High interaction honeypots are very useful in their ability to identify vulnerable services and applications for a particular target operating system. Since the honeypots have full fledged operating systems, attackers attempt various attacks providing administrators with very detailed information on attackers and their methodologies. This is essential for researchers to identify new and unknown attack, by studying patterns generated by these honeypots.

Figure 1: The honeynet from the admin's point of view.

DRAWBACKS: However, GEN-II honeypots do have their drawbacks as well. 1. To simulate an entire network, with routers and gateways, would require an extensive computing infrastructure, since each virtual element would have to be installed in it entirely. In addition this setup is comprehensive: the attacker can know that the network he is on is not the real one. This is one primary drawback of GEN-II.

2. The number of honeypots in the network is limited. 3. The risk associated with GEN-II honeypots is higher because they can be used easily as launch pads for attacks.

Different Kinds of Honeypots Based on Deployment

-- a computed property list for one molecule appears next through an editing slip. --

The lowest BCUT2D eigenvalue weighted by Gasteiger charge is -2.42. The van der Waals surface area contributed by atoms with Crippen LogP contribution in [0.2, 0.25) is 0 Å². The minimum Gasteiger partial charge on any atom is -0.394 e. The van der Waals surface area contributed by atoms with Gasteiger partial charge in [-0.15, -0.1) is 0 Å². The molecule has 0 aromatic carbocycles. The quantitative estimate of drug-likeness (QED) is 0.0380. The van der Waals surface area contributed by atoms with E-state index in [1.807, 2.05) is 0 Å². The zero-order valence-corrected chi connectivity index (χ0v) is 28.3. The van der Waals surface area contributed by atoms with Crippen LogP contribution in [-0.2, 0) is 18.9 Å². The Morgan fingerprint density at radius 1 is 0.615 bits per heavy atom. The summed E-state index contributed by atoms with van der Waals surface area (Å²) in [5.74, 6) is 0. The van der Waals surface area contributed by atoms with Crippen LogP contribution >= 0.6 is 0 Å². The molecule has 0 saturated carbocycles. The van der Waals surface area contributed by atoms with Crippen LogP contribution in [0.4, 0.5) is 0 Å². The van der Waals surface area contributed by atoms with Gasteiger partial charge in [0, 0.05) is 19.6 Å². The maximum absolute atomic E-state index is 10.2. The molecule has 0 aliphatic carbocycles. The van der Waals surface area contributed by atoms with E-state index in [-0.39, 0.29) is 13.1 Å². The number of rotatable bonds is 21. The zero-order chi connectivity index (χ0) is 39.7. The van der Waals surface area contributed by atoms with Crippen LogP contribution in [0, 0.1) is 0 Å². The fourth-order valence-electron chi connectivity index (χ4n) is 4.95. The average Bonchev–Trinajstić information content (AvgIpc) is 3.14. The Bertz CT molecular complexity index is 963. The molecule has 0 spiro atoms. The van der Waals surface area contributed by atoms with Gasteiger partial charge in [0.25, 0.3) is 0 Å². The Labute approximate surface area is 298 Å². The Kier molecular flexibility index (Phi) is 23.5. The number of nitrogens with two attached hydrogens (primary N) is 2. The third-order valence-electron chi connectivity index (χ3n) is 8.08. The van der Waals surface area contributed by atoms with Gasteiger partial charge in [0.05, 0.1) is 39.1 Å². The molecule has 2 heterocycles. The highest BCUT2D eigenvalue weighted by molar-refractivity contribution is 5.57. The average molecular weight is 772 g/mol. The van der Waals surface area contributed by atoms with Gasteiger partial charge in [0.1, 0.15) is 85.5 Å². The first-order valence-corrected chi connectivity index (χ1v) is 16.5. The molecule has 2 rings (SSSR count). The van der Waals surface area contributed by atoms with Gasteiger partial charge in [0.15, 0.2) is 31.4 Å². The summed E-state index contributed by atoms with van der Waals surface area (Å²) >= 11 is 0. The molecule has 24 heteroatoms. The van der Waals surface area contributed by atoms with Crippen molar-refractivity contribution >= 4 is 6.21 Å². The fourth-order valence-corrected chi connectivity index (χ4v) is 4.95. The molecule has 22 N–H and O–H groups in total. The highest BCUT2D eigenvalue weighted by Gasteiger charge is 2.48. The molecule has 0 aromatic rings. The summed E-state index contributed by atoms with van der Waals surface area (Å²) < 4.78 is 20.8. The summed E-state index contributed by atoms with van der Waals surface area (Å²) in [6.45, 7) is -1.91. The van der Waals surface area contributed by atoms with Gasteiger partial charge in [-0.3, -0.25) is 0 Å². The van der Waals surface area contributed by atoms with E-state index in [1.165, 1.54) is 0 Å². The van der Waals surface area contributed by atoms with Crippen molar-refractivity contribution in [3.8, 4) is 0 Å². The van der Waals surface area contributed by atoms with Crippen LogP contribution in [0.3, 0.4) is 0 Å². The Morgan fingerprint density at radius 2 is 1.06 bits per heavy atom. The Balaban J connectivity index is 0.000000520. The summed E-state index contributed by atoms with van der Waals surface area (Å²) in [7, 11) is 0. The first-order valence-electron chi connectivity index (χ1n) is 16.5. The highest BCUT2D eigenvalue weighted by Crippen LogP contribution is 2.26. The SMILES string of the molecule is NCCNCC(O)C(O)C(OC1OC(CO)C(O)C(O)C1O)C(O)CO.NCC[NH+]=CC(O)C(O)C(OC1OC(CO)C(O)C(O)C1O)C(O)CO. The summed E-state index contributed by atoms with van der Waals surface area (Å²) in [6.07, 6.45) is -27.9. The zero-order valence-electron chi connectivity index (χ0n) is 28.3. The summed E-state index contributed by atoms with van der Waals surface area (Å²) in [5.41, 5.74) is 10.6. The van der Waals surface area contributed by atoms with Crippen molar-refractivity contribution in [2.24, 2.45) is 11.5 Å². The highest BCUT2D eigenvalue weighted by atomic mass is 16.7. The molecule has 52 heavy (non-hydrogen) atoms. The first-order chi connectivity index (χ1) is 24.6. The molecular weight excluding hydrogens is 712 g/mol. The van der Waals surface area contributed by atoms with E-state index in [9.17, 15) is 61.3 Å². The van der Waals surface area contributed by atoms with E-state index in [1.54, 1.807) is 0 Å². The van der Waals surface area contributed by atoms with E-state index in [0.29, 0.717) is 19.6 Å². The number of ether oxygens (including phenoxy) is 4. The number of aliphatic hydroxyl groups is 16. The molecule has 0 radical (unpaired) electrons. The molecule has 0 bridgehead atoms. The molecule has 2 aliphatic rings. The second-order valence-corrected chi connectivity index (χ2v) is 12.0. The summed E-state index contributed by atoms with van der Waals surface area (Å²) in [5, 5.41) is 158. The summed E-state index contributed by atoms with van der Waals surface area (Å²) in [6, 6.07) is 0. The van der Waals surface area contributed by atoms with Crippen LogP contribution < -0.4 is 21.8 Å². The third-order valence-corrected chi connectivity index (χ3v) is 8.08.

Production Honeypots: Production honeypots are designed primarily for network security and defense. They have not been designed to collect information on hacking activities. For this reason, they are usually easily deployable and do not interact much. These are installed inside the production network and are usually used by corporations and companies to enhance network security. Research Honeypots: Research honeypots, as their name implies, are made specifically for collecting information about attackers and malicious software. They are usually managed by educational institutions or non-profit research organizations and are used to gain more insight on Internet "black hat" operations, strategies and motives. The ultimate purpose is to identify threats and find ways of dealing with them more effectively. These are difficult to manage and deploy but they are able to gather a lot of information. This is why they are used primarily by government organizations, the military and research organizations that have the resources to manage and deploy them.

ADVANTAGES OF HONEYPOTS: 1. They collect small amounts of information that have great value. This captured information provides an in-depth look at attacks that very few other technologies offer. 2. Honeypots are designed to capture any activity and can work in encrypted networks. 3. They can lure the intruders very easily. 4. Honeypots are relatively simple to create and maintain. DISADVANTAGES OF HONEYPOTS: 1. Honeypots add complexity to the network. Increased complexity may lead to increased exposure to exploitation. 2. There is also a level of risk to consider, since a honeypot may be comprised and used as a platform to attack another network. However this risk can be mitigated by controlling the level of interaction that attackers have with the honeypot.